Startup Mavin wants to use blockchain tech to reward influencers

Startup Mavin wants to use blockchain tech to reward influencers

Swiss startup Mavin says it will use blockchain technology to shake up the way brands pay influencers for marketing campaigns.

The company is launching a 'token sale' (also known as an initial coin offering) on 21 November to raise funding to develop its platform to connect brands and agencies with influencers.

Not just the most popular influencers, or even the much-talked-about 'micro influencers' either. Mavin says it sees an opportunity to help brands market through "very small nano influencers".

That's partly because of its use of blockchain-based technology to automate the costs of booking and paying influencers for marketing campaigns. Mavin will also use its own 'MVN' currency to make the payments.

"Mavin differs from other influencer marketing platforms in that its user base is bottom up, starting from the very small nano influencers. A typical platform struggles with the sheer number of influencers they need to handle and reward," said CEO Daniel Jazbec in a statement.

"That is one of the reasons nano and micro influencers have fewer opportunities compared with their bigger competitors. Mavin is based on a blockchain-based application with a self-maintained quality verification framework an approach that lays the foundation for a highly scalable platform that is able to maintain high-quality standards."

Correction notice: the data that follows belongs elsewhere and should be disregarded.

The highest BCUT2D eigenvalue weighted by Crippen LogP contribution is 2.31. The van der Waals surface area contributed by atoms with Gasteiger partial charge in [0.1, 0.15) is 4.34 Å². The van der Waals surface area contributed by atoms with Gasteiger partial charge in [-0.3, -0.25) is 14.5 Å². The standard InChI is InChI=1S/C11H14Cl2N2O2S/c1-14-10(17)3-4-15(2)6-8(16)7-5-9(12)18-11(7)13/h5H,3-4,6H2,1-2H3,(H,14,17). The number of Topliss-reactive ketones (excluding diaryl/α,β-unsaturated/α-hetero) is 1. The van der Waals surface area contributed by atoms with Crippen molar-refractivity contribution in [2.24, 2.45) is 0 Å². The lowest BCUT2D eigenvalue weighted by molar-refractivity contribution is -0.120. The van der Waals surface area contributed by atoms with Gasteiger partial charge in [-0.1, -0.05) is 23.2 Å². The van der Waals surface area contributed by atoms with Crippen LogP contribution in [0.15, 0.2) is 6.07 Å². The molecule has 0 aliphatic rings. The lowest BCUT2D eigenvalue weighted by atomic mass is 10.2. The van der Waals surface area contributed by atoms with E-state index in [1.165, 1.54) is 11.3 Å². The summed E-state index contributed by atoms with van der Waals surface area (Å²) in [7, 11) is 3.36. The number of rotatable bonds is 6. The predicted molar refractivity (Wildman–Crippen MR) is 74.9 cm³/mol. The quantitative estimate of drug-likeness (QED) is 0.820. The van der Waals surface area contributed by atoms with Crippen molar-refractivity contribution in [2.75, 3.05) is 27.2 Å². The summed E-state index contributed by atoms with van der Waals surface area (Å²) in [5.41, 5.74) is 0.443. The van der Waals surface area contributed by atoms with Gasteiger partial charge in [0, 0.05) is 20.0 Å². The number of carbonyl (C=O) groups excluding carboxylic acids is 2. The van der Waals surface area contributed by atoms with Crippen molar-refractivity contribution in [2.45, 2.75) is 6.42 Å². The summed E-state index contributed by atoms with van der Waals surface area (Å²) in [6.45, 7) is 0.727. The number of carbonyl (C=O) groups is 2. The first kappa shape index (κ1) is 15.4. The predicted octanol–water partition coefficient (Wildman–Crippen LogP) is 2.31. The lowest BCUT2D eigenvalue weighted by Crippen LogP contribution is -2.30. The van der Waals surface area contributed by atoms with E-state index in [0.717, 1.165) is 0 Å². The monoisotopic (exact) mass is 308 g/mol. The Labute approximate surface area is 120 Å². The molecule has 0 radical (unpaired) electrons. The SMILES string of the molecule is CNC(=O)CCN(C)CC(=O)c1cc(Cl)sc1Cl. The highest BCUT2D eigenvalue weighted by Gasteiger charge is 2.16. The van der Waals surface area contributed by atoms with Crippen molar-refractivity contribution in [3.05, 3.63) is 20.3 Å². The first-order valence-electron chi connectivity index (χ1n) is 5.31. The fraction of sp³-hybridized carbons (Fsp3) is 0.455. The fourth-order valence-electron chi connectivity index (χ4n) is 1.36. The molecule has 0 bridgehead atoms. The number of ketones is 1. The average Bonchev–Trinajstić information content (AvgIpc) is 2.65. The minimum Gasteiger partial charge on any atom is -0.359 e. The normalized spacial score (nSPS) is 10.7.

Will people want to be paid in MVN coins rather than regular currency? As the platform gets up and running, we'll find out.

Mavin isn't the only company exploring the idea of blockchain technology and cryptocurrencies in the influencers space. This month another startup, indaHash, launched its own cryptocurrency for influencers, while video live-streaming app Rize will be launching a currency called 'Props' when it goes live later this year.

Contributing Editor

Stuart is a freelance journalist and blogger who's been getting paid to write stuff since 1998. In that time, he's focused on topics ranging from Sega's Dreamcast console to robots. That's what you call versatility. (Or a short attention span.)